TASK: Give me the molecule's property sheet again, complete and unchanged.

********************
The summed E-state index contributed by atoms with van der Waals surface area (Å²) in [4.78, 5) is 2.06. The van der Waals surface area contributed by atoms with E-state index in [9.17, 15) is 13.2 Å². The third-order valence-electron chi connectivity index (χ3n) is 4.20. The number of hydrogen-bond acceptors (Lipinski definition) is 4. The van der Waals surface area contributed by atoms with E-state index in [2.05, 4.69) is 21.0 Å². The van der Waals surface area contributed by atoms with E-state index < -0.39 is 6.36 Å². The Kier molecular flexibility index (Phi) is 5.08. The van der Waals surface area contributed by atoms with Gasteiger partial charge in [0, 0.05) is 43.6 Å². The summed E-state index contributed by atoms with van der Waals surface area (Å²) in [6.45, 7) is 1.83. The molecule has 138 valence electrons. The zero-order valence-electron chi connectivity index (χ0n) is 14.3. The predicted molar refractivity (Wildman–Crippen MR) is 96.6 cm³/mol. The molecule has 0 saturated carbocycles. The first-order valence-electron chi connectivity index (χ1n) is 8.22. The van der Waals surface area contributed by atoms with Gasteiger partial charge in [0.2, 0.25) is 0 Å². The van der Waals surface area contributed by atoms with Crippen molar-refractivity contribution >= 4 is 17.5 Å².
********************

The summed E-state index contributed by atoms with van der Waals surface area (Å²) in [4.78, 5) is 2.06. The van der Waals surface area contributed by atoms with E-state index in [9.17, 15) is 13.2 Å². The third-order valence-electron chi connectivity index (χ3n) is 4.20. The number of hydrogen-bond acceptors (Lipinski definition) is 4. The van der Waals surface area contributed by atoms with E-state index in [2.05, 4.69) is 21.0 Å². The van der Waals surface area contributed by atoms with E-state index < -0.39 is 6.36 Å². The Kier molecular flexibility index (Phi) is 5.08. The van der Waals surface area contributed by atoms with Gasteiger partial charge in [0, 0.05) is 43.6 Å². The summed E-state index contributed by atoms with van der Waals surface area (Å²) in [6.45, 7) is 1.83. The molecule has 138 valence electrons. The zero-order valence-electron chi connectivity index (χ0n) is 14.3. The predicted molar refractivity (Wildman–Crippen MR) is 96.6 cm³/mol. The molecule has 0 saturated carbocycles. The first-order valence-electron chi connectivity index (χ1n) is 8.22. The van der Waals surface area contributed by atoms with Gasteiger partial charge in [0.2, 0.25) is 0 Å². The van der Waals surface area contributed by atoms with Crippen molar-refractivity contribution >= 4 is 17.5 Å².